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Healthcare Spending

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NEWS
January 6, 2014 | By Noam N. Levey
WASHINGTON - Soaring healthcare spending - which helped pave the way for President Obama's health law - continued to moderate in 2012, the fourth year of a historic slowdown in how much the nation pays for medical treatment, according to a new government report. Overall spending on healthcare rose less than 4% in 2012, less than half the rate of a decade ago, independent economists at the Centers for Medicare and Medicaid Services concluded. And for only the third time in the last 15 years, health spending rose more slowly than the overall economy.
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BUSINESS
April 14, 2014 | By Chad Terhune
A historic slowdown in U.S. healthcare spending in recent years may be drawing to a close. An industry report published Tuesday and healthcare experts point to a steady rise in medical care being sought by consumers seeing specialists, getting more prescriptions filled and visiting the hospital. Other factors such as millions of newly insured Americans seeking treatment for the first time and higher prices from healthcare consolidation could also help drive up costs. Experts aren't predicting an immediate return to double-digit increases in medical spending.
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BUSINESS
January 9, 2012 | By Laurie McGinley, Los Angeles Times
U.S. healthcare spending grew at the second-lowest rate on record in 2010 as recession-spooked consumers avoided going to the doctor, taking expensive prescription drugs and undergoing costly elective procedures. Public and private healthcare spending totaled $2.6 trillion, representing 17.9% of the U.S. economy, the same proportion as in 2009, according to a government report released Monday. That was a sharp departure from previous years, when healthcare consumed ever-larger shares of the economic pie. But analysts said spending was likely to pick up as the economy improved and the healthcare law passed under President Obama begins to expand coverage to millions of people now uninsured.
WORLD
April 8, 2014 | By Carol J. Williams
The Philippine Supreme Court on Tuesday upheld a law guaranteeing access to birth control and sex education in a country that has high maternal mortality and ranks 53rd worldwide in total fertility rate.  Implementation of the Responsible Parenthood and Reproductive Health Act, also known as the RH Law, had been on hold for the last year following challenges to it by the Roman Catholic Church and conservative politicians who questioned the...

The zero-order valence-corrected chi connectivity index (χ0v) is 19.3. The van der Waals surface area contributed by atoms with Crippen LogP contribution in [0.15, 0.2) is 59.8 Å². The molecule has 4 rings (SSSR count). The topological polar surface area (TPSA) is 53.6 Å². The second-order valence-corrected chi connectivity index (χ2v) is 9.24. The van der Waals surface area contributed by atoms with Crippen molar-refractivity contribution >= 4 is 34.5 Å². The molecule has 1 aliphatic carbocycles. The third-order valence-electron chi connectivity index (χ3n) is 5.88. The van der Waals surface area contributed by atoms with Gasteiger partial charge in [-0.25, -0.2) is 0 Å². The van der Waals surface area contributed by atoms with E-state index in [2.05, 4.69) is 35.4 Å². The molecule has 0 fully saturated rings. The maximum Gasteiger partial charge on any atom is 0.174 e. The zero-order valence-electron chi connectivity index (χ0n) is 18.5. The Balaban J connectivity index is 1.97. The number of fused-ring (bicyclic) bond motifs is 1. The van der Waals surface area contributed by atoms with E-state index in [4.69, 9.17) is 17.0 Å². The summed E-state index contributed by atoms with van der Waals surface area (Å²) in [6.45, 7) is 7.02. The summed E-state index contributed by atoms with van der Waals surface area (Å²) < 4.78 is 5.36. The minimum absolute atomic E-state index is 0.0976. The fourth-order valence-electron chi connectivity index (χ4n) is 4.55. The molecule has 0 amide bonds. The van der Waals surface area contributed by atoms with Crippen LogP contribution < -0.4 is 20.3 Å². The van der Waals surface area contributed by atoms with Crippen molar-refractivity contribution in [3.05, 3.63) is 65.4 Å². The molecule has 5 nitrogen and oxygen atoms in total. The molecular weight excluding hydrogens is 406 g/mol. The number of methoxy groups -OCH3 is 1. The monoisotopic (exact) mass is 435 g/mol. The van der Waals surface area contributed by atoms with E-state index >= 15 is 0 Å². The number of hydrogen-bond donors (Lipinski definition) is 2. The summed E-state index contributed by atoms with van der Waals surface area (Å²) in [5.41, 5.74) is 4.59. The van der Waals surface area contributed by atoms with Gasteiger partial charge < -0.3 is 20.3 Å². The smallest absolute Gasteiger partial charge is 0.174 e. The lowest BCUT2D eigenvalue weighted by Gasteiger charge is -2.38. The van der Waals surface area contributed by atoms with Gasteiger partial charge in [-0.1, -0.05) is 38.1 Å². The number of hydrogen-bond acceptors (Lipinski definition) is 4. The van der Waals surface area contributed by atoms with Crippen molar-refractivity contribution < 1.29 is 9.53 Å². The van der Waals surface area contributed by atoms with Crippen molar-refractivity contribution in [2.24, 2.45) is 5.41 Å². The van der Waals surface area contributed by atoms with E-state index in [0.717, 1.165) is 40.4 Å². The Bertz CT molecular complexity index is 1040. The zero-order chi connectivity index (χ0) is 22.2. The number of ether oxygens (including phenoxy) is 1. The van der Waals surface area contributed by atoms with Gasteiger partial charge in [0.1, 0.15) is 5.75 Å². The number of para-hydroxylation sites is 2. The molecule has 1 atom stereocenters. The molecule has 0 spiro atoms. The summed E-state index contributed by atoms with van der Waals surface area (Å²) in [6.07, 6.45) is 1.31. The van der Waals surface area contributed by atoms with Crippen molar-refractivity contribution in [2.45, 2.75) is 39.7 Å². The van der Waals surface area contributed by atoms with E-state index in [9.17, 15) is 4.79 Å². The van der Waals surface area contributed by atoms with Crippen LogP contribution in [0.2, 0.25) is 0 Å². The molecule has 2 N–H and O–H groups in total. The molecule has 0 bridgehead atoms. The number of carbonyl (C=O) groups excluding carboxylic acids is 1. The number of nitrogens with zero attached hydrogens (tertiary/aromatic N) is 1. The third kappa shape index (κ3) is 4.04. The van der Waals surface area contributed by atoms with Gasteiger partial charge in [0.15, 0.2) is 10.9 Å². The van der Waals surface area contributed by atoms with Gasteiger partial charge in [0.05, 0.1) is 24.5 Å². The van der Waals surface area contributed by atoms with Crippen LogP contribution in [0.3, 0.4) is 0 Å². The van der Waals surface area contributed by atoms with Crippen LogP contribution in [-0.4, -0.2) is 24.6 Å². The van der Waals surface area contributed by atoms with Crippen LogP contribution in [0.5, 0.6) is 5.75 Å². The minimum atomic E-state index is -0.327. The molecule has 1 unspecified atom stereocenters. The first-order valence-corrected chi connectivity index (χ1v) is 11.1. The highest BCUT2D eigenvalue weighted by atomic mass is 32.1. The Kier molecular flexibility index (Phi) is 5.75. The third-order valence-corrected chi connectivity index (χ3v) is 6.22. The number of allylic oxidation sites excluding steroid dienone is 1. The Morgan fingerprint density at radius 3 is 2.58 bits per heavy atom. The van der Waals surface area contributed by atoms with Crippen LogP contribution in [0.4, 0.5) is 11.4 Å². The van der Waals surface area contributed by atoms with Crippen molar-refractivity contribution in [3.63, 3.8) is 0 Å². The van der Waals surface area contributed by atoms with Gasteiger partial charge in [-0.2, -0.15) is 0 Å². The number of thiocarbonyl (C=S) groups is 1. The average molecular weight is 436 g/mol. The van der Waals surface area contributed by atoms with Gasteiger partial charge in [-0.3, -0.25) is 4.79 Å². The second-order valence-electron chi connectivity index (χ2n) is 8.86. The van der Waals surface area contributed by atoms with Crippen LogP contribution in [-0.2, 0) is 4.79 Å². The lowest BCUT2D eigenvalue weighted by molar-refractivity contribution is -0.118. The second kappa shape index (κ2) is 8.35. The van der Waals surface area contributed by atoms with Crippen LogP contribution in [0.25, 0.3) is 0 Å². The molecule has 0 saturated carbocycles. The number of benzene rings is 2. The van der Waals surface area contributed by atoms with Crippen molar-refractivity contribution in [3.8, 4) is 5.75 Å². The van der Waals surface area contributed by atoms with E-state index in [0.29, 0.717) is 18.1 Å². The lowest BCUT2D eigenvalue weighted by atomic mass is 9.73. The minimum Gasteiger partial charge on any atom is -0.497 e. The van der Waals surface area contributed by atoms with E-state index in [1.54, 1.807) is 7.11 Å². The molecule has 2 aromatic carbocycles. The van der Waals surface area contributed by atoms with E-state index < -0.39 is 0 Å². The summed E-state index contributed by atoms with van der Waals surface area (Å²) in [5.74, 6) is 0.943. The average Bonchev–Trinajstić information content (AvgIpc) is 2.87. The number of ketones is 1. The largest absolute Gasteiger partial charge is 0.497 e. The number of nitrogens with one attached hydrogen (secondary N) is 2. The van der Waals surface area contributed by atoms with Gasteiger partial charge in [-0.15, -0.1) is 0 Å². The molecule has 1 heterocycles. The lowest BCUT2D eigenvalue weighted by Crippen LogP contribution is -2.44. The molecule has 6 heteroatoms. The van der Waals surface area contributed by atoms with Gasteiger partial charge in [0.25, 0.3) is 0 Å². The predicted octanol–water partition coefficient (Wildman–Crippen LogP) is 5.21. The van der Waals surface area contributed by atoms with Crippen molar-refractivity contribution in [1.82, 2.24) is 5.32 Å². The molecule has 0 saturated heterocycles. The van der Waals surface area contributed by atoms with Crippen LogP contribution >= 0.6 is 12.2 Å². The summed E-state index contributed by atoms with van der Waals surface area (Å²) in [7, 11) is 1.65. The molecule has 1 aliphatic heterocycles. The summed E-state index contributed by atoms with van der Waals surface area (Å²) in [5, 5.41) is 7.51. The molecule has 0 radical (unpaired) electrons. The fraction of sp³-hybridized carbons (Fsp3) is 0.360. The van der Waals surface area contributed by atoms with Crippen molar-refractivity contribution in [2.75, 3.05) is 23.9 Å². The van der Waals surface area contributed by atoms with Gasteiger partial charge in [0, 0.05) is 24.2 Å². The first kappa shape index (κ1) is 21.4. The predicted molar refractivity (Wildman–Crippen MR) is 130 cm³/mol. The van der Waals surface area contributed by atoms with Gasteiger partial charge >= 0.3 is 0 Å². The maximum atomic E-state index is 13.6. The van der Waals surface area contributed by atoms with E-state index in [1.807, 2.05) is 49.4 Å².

BUSINESS
November 20, 2011 | Michael Hiltzik
Here's how healthcare management works in the Hiltzik household as 2011 starts to slip away: We've ordered a year's worth of disposable contact lenses for my son to supplement the year's supply he already has. I've bugged my wife to buy new eyeglasses and sunglasses, although the two pair of designer frames she already has are functional, and plenty stylish too. When the latest statement arrived from my dentist, I cursed my dental plan for...
NATIONAL
January 9, 2007 | Ricardo Alonso-Zaldivar, Times Staff Writer
Government figures released today show that Americans may be getting a respite from the torrid pace of increases in healthcare spending, but experts cautioned that it was too soon for a national sigh of relief. The data show that in 2005, spending on healthcare grew 6.9%. That was the smallest rate of increase since 1999, and marked the third straight year in which the pace had moderated. In 2004, for example, spending grew by 7.2%.
BUSINESS
April 14, 2014 | By Chad Terhune
A historic slowdown in U.S. healthcare spending in recent years may be drawing to a close. An industry report published Tuesday and healthcare experts point to a steady rise in medical care being sought by consumers seeing specialists, getting more prescriptions filled and visiting the hospital. Other factors such as millions of newly insured Americans seeking treatment for the first time and higher prices from healthcare consolidation could also help drive up costs. Experts aren't predicting an immediate return to double-digit increases in medical spending.
BUSINESS
April 24, 2010 | By Duke Helfand, Los Angeles Times
Tom Taylor learned a lesson about healthcare finances when he had both his knees replaced a couple of months apart at separate hospitals in Northern California. The tab at the first hospital was $95,000, but the second cost $55,000. The same doctor performed identical surgeries on both knees, and Taylor says he can't detect any differences between the two. "Nobody knows what it costs," said Taylor, 53, a former health insurance sales executive. "There is a complete lack of transparency in the healthcare system."
BUSINESS
April 22, 2013 | By Chad Terhune
A new study attributes a slowdown in U.S. healthcare spending to the recent recession and predicts more rapid growth as the economy strengthens. The report issued Monday by the Kaiser Family Foundation seeks to shed light on the reasons behind the recent drop-off. The analysis found that economic factors related to the recession accounted for 77% of the reduced growth in national healthcare spending, which totaled an estimated $2.8 trillion in 2012. The remaining 23% resulted from changes in the healthcare system, such as higher patient deductibles and other changes made by insurers and medical providers, the study said.
NATIONAL
June 13, 2012 | By Noam N. Levey, Washington Bureau
WASHINGTON - Even as President Obama's healthcare law expands health coverage and transforms the way millions of Americans get medical care, it will have little effect on the nation's total healthcare bill, according to a new government report on national healthcare spending. Total U.S. spending on healthcare is expected to continue to surge over the next decade, hitting about $4.8 trillion in 2021, independent economists at the federal Centers for Medicare and Medicaid Services estimate.
NEWS
March 23, 2014 | By Jon Healey